32X strengths

Ask anything your want about the 32X Mushroom programming.

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commodorejohn
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Post by commodorejohn » Tue Jul 17, 2007 3:03 pm

It certainly doesn't look too hard; it's just a modified Wolfenstein engine, apparently.

Mask of Destiny
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Post by Mask of Destiny » Tue Jul 17, 2007 8:46 pm

commodorejohn wrote: As far as DOOM goes, yeah, I suppose RAM limits would be a problem. I wonder how much a typical level takes? I'm sure the BSP and the textures are the bulk of it, but exactly how much? How does 32X DOOM deal with only having 256KB of RAM?
I've never messed around with the guts of DOOM, but I'm going to take a wild guess that most of the level-data is read-only. As such, it can just be accessed directly from ROM. RAM might have still been tight (especially given that some of the data was probably compressed and RAM was needed as a decompression buffer) which would explain why the code was running out of ROM rather than RAM.

TascoDLX
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Post by TascoDLX » Wed Jul 18, 2007 7:43 am

Wolfenstein 3D:

Source code here (same location as the DOOM source, no surprise).
Mask of Destiny wrote:VDP DMA bandwidth might limit your max framerate. I believe I calculated it to be around 12FPS if you're trying to update the whole screen. Of course, in Wolf 3D part of the screen is covered by the HUD so I'm not sure how much of an issue it would be.
First off, instead of updating the whole screen you're only updating the render window -- about 2/3 of the screen. The problem with this kind of render is that while you are updating via DMA you can't do anything else.

Okay, let's break things down. If you can't stand technical details, then skip ahead. For everyone else, here's the tutorial:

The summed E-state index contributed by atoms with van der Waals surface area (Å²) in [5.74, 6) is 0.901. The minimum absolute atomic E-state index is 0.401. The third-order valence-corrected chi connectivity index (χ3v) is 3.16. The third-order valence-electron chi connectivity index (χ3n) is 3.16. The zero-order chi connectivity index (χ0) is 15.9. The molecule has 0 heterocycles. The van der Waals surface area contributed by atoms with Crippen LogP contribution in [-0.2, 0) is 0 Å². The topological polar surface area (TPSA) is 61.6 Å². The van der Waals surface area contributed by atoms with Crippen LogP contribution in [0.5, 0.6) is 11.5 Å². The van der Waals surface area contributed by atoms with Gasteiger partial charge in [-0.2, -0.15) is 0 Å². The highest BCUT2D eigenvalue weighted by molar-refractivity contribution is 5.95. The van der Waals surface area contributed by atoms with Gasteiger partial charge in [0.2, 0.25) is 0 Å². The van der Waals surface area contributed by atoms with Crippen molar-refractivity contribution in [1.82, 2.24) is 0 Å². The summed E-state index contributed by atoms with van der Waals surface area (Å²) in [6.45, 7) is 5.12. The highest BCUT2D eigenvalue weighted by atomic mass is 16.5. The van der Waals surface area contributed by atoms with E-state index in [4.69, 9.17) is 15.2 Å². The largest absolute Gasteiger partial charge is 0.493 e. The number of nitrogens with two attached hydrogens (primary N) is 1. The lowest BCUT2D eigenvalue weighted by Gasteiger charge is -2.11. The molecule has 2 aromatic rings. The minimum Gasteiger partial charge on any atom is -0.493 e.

According to the manual, [for a NTSC Genesis/MegaDrive] you can transfer about 6 KB during VBLANK -- less than 1/6 of the patterns @ 320x224 or a bit over 1/5 of the patterns @ 256x224. During active scan (when the VDP is displaying) you can transfer 3.5 KB which is horrible considering that the active scan period is more than 6 times longer than the VBLANK period. (Also keep in mind that you'll need to update more than just pattern data for each frame, mostly pattern name table data.)

So, ideally you want to avoid transfers outside of VBLANK. The best you should expect is under 6 KB per frame @ 60 Hz. If you update less than 6 KB, you can get 60 fps. With less than 12 KB, you can get 30 fps. With less than 18 KB, you can get 20 fps. With less than 24 KB (actually less than 23.5 KB), you can get 15 fps.

(God, I hope my math is right.)

If you're wondering how you can perform partial updates without an ugly tearing effect, it's double buffering. There are two render buffers in VRAM: one is displayed on-screen, the other is scrolled off-screen. While you're updating one buffer, the other is displayed. When the updates are complete, you change the scroll position and now the new image is on-screen and the old image is scrolled off.

BTW, this is essentially the method employed by Virtua Racing (although VR has the benefit of an extra processor for rendering).

Now, back to the Wolf.

On the PC (in VGA), the max size for the render window is about 304x152 which is 38x19 cells on the VDP [>22.5 KB]. Since VGA resolution is 320x200, you'll have an extra 3 cell rows to deal with but leaving some border room (and tweaking the HUD) isn't that bad. However, because of the VDP's palette assignment scheme, you need to update the pattern name table. This could add up to an extra 2.5 KB. If you knocked off some cells (perhaps down to 36x18), you could potentially run at 15 fps.

If you move from 40 cell mode (320x224) to 32 cell mode (256x224), you lose some resolution but also cut down on the processing. You'd be looking at 28x18 cells which could bump you up to 20 fps if you squeeze it. All of this assumes you can fit all of the processing into these few frames.

Also, you have to address those RAM constraints, blah, blah, blah... yeah, I'm done.


Doom:
Mask of Destiny wrote:
commodorejohn wrote:As far as DOOM goes, yeah, I suppose RAM limits would be a problem. I wonder how much a typical level takes? I'm sure the BSP and the textures are the bulk of it, but exactly how much? How does 32X DOOM deal with only having 256KB of RAM?